There was also the question of time. Even under the most optimistic assumptions, there is little doubt that as development proceeds, migration pressures will rise in the decades ahead.

"This may be a temporary hump - as history would suggest. But there is no guarantee that history will repeat itself, and posterity may have other ideas.

"The poorest developing countries are trying to industrialize in a fiercely competitive environment. In a world of winners and losers, the losers don't simply disappear; they seek somewhere else to go.

"What could be a temporary hump could develop instead into a steep and relentless ascent."

Like many others, including some economic historians, Stalker puts the current phase of globalization in perspective, and notes that whether judged in terms of the trade, capital flows and openness of economies, or convergence of short-term interest rates, or even the extent of transnational securities trading, "the world in the 19th century was more globalized than now."

Economies are not dramatically more open nowadays than previously.

Throughout history, the commercial aspects of globalization have been intimately connected with the rise, and fall, of the nation-state. Initially the emergence of the nation-state relied very much on modern media and uniform systems of education that helped create and sustain national identity and state power. Now, however, it seems that "this modern era of globalization is eroding the authority of the state and the significance of national borders."

While the retreat of the state has opened up much more room for private enterprise at national and international levels, had has been accelerated by the collapse of communism, in practice most governments are moving roughly in the same direction, and deliberately choosing to reduce their own significance.

"This has profound implications for global governance and regulation, since at present the global institutions that might taken over some of the functions ceded by national governments remain relatively weak."

Globalization is not a monolithic, unstoppable juggernaut, but a complex web of inter-related processes - some of which are subject to greater control than others. "Of these, international migration is the one most likely to provoke intervention. Governments are less willing nowadays to block flows of trade or finance, but take much more resolution action when it comes to people."

According to the factor prize equalization theories of neo-classical economics, goods, people and capital moving across national frontiers should tend to equalize prices, and eventually some kind of equilibrium would be reached when the wage gaps between countries would represent just the cost of migration between countries.

In the earlier era of globalization (1870-1913), there was some convergence, and the main factors were trade and migration. According to a study by J.Williamson (1995), around 70% of the wage convergence between 1870 and 1910 was due to mass migration, and only the balance due to factors like trade. In the past, flows of people did help economies move closer together. But in recent times, political resistance to migration has stifled this convergence.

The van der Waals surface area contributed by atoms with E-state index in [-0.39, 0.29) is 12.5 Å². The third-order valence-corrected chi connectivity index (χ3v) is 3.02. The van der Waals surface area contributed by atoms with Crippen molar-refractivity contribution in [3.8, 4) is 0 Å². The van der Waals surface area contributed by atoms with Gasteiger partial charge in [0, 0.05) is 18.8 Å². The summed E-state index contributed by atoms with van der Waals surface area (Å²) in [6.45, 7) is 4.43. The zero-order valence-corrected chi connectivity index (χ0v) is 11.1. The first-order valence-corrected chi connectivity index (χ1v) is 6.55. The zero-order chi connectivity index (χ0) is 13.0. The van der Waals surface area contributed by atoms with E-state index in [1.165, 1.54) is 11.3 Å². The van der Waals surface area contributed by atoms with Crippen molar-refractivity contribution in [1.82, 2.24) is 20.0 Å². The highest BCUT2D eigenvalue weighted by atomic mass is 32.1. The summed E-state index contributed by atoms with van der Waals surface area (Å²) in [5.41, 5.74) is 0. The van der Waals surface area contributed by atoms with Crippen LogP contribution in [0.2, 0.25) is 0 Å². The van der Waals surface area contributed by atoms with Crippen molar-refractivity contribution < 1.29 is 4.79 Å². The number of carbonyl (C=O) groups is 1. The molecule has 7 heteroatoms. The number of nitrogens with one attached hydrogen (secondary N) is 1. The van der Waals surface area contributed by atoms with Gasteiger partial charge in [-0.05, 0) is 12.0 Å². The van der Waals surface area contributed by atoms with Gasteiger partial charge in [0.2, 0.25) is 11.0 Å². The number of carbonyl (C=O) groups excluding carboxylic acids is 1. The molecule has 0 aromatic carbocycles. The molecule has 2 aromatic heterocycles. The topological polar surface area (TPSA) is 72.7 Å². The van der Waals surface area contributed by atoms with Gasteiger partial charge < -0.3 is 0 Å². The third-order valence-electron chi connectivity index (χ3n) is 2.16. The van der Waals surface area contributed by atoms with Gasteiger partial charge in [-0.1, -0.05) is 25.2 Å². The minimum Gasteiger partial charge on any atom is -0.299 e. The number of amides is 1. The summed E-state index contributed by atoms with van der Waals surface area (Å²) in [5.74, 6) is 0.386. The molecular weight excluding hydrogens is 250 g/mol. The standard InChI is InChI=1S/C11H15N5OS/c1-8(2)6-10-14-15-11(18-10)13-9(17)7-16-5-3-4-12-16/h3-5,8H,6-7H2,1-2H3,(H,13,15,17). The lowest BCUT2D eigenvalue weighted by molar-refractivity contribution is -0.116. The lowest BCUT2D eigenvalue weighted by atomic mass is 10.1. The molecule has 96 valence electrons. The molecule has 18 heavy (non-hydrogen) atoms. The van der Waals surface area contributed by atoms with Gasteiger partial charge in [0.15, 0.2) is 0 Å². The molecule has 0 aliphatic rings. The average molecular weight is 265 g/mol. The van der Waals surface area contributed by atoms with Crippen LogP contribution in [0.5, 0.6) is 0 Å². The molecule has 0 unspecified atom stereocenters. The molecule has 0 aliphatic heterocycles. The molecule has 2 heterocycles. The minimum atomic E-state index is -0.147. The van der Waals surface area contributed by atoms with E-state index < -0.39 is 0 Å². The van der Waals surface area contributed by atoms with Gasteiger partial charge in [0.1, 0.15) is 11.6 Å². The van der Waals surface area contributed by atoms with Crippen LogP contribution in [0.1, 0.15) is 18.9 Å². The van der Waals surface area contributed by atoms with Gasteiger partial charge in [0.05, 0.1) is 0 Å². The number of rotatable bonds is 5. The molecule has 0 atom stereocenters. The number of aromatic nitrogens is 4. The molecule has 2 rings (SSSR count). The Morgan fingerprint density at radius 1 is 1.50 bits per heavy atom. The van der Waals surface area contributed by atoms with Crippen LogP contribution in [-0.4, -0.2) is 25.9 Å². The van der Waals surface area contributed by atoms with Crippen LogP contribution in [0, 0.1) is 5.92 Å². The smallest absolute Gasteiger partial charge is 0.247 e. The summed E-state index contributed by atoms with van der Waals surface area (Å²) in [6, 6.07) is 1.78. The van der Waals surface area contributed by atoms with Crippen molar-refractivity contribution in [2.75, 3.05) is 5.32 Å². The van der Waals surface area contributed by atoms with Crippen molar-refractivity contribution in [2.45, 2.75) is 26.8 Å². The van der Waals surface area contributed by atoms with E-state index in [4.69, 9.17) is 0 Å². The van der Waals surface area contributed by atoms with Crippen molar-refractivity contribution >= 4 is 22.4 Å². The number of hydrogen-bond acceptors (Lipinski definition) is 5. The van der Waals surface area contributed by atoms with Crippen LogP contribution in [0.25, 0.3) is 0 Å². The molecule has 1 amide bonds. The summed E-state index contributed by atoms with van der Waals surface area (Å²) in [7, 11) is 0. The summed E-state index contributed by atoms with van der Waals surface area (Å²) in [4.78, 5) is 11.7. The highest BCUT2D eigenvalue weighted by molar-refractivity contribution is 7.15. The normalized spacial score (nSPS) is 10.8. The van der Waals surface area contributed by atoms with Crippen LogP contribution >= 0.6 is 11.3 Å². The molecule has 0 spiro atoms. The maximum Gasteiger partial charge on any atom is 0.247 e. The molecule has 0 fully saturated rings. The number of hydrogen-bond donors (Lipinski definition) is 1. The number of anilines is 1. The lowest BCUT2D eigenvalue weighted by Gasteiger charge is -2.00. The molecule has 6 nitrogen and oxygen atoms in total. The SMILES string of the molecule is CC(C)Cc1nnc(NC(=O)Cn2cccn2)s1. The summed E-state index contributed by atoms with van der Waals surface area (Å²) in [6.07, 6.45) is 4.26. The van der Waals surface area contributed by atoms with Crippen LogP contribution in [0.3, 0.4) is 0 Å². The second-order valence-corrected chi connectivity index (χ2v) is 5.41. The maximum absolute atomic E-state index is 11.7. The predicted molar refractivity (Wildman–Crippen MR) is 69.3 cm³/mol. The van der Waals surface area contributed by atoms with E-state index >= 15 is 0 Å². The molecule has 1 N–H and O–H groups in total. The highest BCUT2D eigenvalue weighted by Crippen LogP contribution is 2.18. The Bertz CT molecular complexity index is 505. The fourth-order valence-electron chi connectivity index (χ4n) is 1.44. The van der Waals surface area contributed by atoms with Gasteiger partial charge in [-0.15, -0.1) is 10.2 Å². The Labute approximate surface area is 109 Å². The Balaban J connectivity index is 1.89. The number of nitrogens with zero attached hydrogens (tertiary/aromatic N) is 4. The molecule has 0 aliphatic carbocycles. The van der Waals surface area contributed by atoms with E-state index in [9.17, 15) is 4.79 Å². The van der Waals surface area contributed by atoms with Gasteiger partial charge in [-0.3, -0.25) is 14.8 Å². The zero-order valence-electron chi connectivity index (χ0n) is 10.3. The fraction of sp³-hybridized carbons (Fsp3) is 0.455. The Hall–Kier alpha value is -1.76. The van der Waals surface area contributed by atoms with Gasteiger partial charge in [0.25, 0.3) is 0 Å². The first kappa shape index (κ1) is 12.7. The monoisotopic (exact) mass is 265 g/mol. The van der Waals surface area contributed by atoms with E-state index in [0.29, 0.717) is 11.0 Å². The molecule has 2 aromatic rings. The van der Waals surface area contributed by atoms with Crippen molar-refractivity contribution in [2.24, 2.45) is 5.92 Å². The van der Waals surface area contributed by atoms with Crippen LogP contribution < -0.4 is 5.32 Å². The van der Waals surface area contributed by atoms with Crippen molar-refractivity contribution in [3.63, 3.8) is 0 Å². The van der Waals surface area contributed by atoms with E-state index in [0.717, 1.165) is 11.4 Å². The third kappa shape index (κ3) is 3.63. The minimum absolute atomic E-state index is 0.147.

And in this new age of migration, the potential for migration arises from the difference in wage rates in occupations that are open to immigration, says Stalker, citing wage rate differentials between Mexico and the US, Poland and Germany, and Indonesia and Malaysia.

On the effects of trade on immigrant employment in industrial countries, Stalker cites evidence to show that in the US immigrants are more exposed to foreign competition than nationals, and black and female members of the work force even more disproportionately. Some industries like the garment industry are overwhelmingly dependent on immigrants, particularly Mexican, and they are over-represented in industries at greatest risk of import penetration.

There is similar evidence about France in Europe, but less conclusive about Spain.

And many of the industries that demand protection from foreign competition are those that employ large numbers of immigrants. In agriculture, there is some evidence (from Mexico-US experience) that agriculture trade may substitute for migration.

On the effects of free trade on emigration, Stalker notes that free trade would cost developing countries jobs in local industries that could not compete, and could lead to greater unemployment.

In Mexico, for example, 500 engineering firms in Mexico city went bankrupt, after Mexico joined GATT and brought tariffs down. While the job losses were serious, it involved skilled workers, who should readily find work elsewhere. But the situation in agriculture could be quite different, more so because the agricultural exports from the US and EU are subsidised and dumped. And even after the Uruguay Round, "dumping in agriculture is regarded as a legitimate trade practice," Stalker comments.

In the Philippines, for e.g., where quotas for food imports are being replaced by tariffs and cut, imports from the US will be available at 30% below the current domestic price, and by 2004, the gap would have widened to 39 percent. According to Oxfam, the withdrawal of import protection in the Philippines would put in jeopardy livelihoods of half a million households or 2.5 million people.

In Mexico, prospects for small farmers growing maize are equally gloomy. Even when subsidized, Mexican peasant farmers were poverty-stricken. But as a result of NAFTA, Mexico would have to dismantle subsidies and move to international prices. And the Mexican farmer has to struggle against US agricultural products which are subsidized. Some 800,000 Mexican farmers and workers will leave the rural sector, of whom 600,000 will migrate to the US.

In the long-term there may be some employment gains from free trade, but in the short-term increasing exports from the industrial world, particularly agriculture, it would cause unemployment in the developing world and would stimulate emigration.